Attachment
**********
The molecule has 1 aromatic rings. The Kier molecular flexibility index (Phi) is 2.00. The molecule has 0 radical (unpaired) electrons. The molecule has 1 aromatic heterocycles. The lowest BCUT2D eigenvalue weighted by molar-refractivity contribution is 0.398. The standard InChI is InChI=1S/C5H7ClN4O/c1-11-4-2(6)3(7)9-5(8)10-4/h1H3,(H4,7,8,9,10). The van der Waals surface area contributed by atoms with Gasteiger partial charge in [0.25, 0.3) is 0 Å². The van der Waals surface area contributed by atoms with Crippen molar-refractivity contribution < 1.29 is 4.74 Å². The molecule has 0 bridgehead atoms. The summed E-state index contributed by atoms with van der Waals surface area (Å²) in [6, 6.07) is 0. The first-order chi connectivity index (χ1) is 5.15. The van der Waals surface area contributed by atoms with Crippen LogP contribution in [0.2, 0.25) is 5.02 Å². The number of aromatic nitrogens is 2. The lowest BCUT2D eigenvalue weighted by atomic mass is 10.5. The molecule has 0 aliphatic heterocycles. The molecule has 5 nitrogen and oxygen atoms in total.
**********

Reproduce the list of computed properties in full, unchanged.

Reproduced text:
The molecule has 1 aromatic rings. The Kier molecular flexibility index (Phi) is 2.00. The molecule has 0 radical (unpaired) electrons. The molecule has 1 aromatic heterocycles. The lowest BCUT2D eigenvalue weighted by molar-refractivity contribution is 0.398. The standard InChI is InChI=1S/C5H7ClN4O/c1-11-4-2(6)3(7)9-5(8)10-4/h1H3,(H4,7,8,9,10). The van der Waals surface area contributed by atoms with Gasteiger partial charge in [0.25, 0.3) is 0 Å². The van der Waals surface area contributed by atoms with Crippen molar-refractivity contribution < 1.29 is 4.74 Å². The molecule has 0 bridgehead atoms. The summed E-state index contributed by atoms with van der Waals surface area (Å²) in [6, 6.07) is 0. The first-order chi connectivity index (χ1) is 5.15. The van der Waals surface area contributed by atoms with Crippen LogP contribution in [0.2, 0.25) is 5.02 Å². The number of aromatic nitrogens is 2. The lowest BCUT2D eigenvalue weighted by atomic mass is 10.5. The molecule has 0 aliphatic heterocycles. The molecule has 5 nitrogen and oxygen atoms in total.